Indie filmmakers will argue about kit and formats until the end of the world (which, at the time of writing, is scheduled to be in about an hour according to nutjobs and the easily distracted), yet I’ve somehow managed to keep this blog going for six years or so without ever writing about it once.
This started as a vaguely conscious decision, based upon the fact that in 2003 when I was planning TrashHouse I was trying to cover up the fact that it was a digital shoot. Sounds crazy, but it’s easy to forget how much the filmmaking world has changed in nine years. Those were the days before YouTube, before home editing and before the acceptance of digital as a dominant or even viable format. I wanted people to assume that I was shooting TrashHouse on 16mm and tried to keep shots of the cameras out of behind-the-scenes publicity right up until the point I’d safely signed a distribution deal.
This is the camera TrashHouse was shot on:
The Canon XM1, known as the GL1 in North America. Purchased around 2001 largely because it was a 3-chip camera and touted as ‘better than broadcast quality’ at the time, the clincher was the fact that it had DV in/out which almost no cameras in my price bracket did. I teamed it up with a DV500 capture card, which made it possible to (gasp!) get video footage onto my PC, and bought a monster PC with a ridiculously huge TWENTY GIG (ooh, shiny!) harddrive on which to edit my feature film. I tried various tricks in terms of deinterlacing the footage in a desperate attempt to make it look more like 16mm, and suspect that I fooled absolutely nobody. The stupid thing was, of course, that was I was doing was actually pretty cutting edge for an indie at the time and I really should have been pushing it as an angle rather than covering it up. Hindsight is 100%, etc. etc.
By the time the back-to-back feature shoot of 2006 rolled around, the world had moved on. HDV was the format just breaking through, and I grabbed it and embraced it.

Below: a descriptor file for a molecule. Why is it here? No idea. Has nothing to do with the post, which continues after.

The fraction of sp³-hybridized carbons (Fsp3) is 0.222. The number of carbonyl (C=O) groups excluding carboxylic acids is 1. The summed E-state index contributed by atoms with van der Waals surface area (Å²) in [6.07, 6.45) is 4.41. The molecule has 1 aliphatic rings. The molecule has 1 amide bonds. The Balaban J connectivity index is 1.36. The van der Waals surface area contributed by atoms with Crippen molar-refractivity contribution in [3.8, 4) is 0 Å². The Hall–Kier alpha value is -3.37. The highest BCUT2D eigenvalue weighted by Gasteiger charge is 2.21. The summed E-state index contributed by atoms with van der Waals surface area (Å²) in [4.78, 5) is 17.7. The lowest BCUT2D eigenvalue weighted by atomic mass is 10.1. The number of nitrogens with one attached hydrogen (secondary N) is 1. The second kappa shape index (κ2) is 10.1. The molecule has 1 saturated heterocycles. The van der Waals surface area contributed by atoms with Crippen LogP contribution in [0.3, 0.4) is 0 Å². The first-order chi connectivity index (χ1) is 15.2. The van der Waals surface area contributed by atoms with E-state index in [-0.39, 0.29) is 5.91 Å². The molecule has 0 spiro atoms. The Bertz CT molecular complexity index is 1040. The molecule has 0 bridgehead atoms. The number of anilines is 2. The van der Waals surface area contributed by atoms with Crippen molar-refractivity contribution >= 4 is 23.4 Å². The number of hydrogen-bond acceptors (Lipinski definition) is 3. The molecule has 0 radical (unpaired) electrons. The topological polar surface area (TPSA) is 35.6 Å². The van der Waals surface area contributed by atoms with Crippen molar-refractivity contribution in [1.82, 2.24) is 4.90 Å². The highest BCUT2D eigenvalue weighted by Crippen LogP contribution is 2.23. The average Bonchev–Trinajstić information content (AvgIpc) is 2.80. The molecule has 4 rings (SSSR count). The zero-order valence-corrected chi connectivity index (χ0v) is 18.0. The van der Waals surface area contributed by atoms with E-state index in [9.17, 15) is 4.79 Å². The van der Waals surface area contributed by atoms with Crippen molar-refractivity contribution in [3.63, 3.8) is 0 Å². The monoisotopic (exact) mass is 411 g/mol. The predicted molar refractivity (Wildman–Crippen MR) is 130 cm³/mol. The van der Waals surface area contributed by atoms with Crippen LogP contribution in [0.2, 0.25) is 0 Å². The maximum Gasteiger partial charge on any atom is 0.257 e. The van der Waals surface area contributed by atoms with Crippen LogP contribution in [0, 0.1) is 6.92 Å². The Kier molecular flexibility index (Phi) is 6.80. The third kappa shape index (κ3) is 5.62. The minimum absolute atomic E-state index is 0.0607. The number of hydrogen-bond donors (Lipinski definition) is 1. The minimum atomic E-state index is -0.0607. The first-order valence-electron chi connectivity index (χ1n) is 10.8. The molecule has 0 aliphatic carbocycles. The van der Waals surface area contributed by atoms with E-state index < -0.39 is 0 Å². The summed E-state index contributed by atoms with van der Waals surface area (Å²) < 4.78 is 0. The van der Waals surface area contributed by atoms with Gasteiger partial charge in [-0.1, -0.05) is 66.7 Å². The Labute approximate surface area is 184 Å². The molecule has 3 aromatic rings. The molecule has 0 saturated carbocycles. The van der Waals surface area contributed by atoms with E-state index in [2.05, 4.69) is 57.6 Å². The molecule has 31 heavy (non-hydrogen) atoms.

I opted for a Sony FX1.
The camera’s bigger brother, the Z1, was just slightly out of my price range, but by teaming up the FX1 with a Beachtek XLR breakout box I was able to get pretty much the same camera for a grand or so less dosh. It was at this point that I also made the jump from PC to Mac; having been haunted by endless, endless, ENDLESS system crashes whilst editing TrashHouse on a PC running Pinnacle Edition, I found cutting Hellbride and KillerKiller, on Final Cut Pro 5 and a Power Mac G5 absolute bliss.
That kit served me well. I shot KillerKiller, Hellbride, The Devil’s Music and my chapter of Bordello Death Tales on the same camera, plus countless music videos and promos. I didn’t change up until I used my cheque from the Strippers vs Werewolves screenplay to invest in some DSLR kit after seeing some of the stunning results other indie filmmakers had been getting.
So, my weapon of choice is now the Canon 7D:
I used this new camera for the first time on my Nazi Zombie Death Tales chapter, and am likely to stick with it for the foreseeable future. It gives me so much more control over the image than the FX1 ever did, and as a result the stuff on screen ends up looking more like the stuff in my head. Which is a good thing.
I think kit can end up becoming a sidetrack for filmmakers planning those first few shoots. I’ve spoken to an awful lot of people who use lack of the ‘right’ camera as a reason to never film anything, but the truth is that, in my experience, it matters astonishingly little. It ain’t what you’ve got, it’s what you do with it. The mighty Marc Price shot his astonishing debut Colin on standard miniDV (in 4:3) at a point when HDV 16:9 was considered by many to be some kind of ‘minimum’ technical spec, but the fact is that if your movie is strong enough, (in terms of grabbing the audience and taking them on a journey), then nobody really gives a shit about the tech specs.
Incidentally, I was lucky enough to catch an advance screening of Marc’s new movie Magpie a couple of weeks ago at an advance screening at the BFI. It’s an astonishingly brave, dark, beautifully performed and incredibly human movie which I can’t recommend highly enough. If Marc hadn’t just picked up a camera and gone for it back when he shot Colin, we’d have never got to see it.
So forget the tech specs and go and shoot something.
PS. Since writing this blog entry I’ve stuck to the Canon 7d as my weapon of choice. I also discuss choices of camera and kit and how much (if?) it matters in my live show Werewolves, Cheerleaders & Chainsaws which you can watch for free on the video below. It’s NSFW and features strong language, bloody violence and nudity. Thankfully, the nudity isn’t me.